One Way to Clean a Saw

Note: The content of this post has been moved to my new blog.  You can find the new post here:

http://brfinewoodworking.com/cleaning-de-rusting-hand-saws/

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25 thoughts on “One Way to Clean a Saw

  1. “Don’t leave the saw in the vinegar any longer than necessary to loosen the rust or it will begin to eat away the good steel.”

    Bob isn’t exaggerating… I have a really ugly Stanley #5 that will testify to this. The lever cap and the non-japaned areas of the body now have the feel off 120 grit sandpaper.

    Bob, its hard to tell in the photos buy does this leave a dull or shiny surface?

    Bill

  2. Bob great Post and glad to see you post again. I use white Vinegar on all my tools that are rusty except the saw’s, truthfully never gave it a thought. I am just starting to getting into saw’s and have a few candidates and will give it a try. I have done ( 2 ) saw plates using the same method minus the vinegar which will be added when necessary.

    Thanks for sharing !

    Steve

    • Yeah, you can skip the vinegar and just go straight to the sandpaper. It works fine for lightly rusted saws. Just did that myself for an order of five lightly rusted saws. But when the rust starts to get a bit heavy, the vinegar helps to save sanding time. So I use it for the more heavily rusted specimens.

  3. Bob, thanks for the post! Citric acid like lemon juice? Is that concentrated enough? Should you rinse the saw plate with baking soda to get rid of all the acid?

      • Hi Clay , the active ingredient in citrus cleaner is a limonene solvent , which is a great crud remover but won’t do much for the rust beyond its surfactant action.Still a handy tool in tool rehabbing.

  4. I tried a variety of methods and ended up with Bob’s method. To me the saws come out looking just right: like a well-maintained and used, older tool. I remember that this is how my grandfather’s saws looked. I know there are other ways to use citric acid, but white vinegar is very cheap and accessible at every grocery store. Plus, you can bake iron-enriched muffins when you’re done.

  5. White vinegar is also my go-to product and your method is great for a production environment. I realize white vinegar only costs around $2.50 a gallon but you can stretch it further and use this process on objects too large to soak with minimal extra process. Use paper towels to wrap your tool and then saturate the paper using vinegar in a spray bottle. You do need to periodically re-wet the paper. Care should also be taken with cast items past around 20 hours of soaking. Chemically the alloys can suffer stripping (yes I made that mistake.)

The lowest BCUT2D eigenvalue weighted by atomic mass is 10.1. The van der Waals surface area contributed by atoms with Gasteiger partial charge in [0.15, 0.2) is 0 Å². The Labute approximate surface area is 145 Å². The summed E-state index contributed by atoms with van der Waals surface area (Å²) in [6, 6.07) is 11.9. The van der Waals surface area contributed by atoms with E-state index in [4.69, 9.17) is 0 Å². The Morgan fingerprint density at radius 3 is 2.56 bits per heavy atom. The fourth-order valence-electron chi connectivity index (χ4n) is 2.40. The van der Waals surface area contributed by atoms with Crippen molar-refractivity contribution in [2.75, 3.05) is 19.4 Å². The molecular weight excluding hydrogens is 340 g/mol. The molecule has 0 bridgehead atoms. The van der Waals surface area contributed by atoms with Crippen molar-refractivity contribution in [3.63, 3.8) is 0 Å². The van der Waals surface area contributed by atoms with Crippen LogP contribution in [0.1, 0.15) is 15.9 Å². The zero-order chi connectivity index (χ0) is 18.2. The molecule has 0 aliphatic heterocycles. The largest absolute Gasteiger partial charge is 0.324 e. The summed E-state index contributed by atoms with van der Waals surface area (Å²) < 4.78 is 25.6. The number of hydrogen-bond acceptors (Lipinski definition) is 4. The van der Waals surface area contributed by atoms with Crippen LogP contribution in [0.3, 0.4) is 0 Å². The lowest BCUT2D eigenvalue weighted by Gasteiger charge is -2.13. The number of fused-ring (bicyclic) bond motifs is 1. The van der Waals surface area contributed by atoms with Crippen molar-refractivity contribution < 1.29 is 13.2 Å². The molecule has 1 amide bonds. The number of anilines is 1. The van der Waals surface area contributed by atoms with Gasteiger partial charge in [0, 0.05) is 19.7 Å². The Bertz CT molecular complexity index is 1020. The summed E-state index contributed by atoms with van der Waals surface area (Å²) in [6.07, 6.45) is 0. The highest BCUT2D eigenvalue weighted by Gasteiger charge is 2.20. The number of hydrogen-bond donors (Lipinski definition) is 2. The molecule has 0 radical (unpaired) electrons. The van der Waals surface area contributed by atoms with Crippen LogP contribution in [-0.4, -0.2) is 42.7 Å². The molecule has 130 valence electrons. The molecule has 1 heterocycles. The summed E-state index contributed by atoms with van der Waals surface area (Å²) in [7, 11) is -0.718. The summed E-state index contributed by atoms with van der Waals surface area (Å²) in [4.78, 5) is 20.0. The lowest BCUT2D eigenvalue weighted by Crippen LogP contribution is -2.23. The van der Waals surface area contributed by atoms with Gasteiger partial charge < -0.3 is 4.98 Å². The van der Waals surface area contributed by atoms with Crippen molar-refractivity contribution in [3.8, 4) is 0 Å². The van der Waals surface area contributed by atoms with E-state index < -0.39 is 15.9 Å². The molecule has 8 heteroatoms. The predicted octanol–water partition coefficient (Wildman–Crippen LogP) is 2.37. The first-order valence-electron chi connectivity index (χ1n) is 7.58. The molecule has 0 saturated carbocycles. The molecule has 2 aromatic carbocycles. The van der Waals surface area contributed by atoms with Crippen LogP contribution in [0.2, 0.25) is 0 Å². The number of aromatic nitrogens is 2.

6. Thanks for sharing your method of cleaning handsaws. I have several that need to be cleaned, AND sharpened.

    Do I get the idea that you sharpen handsaws? If so, mayhap I can send mine to you for sharpening. Near as I can tell there’s no saw filing shops in my community.

    Thanks again for the info.

  7. Great information! I have been frustrated for years with this problem and used the wet/dry sand paper with just WD-40. If you can’t learn anything new, you must have died and been planted!

  8. I will have to try this. I have some of my grandfathers saws I would like to clean up and put in my shop. Thanks again.

  9. I use a product called evaporust … It’s non-toxic (you can put your fingers in it, use it inside,etc.) and only converts the rust, then stops. It’s fully biodegradable too. I hate sounding like an infomercial, but it is truly awesome. I used to do electrolysis and other stuff but now it’s evaporust or nothing!

  10. Thanks for this, Bob. I’ve got a handful saws that were in this house when we moved in in need of a good cleaning. This includes a 24″ long Disston mitre saw that I would love to get back in use. Oh, saw rehab. Another rabbit hole to take a stroll down . . .

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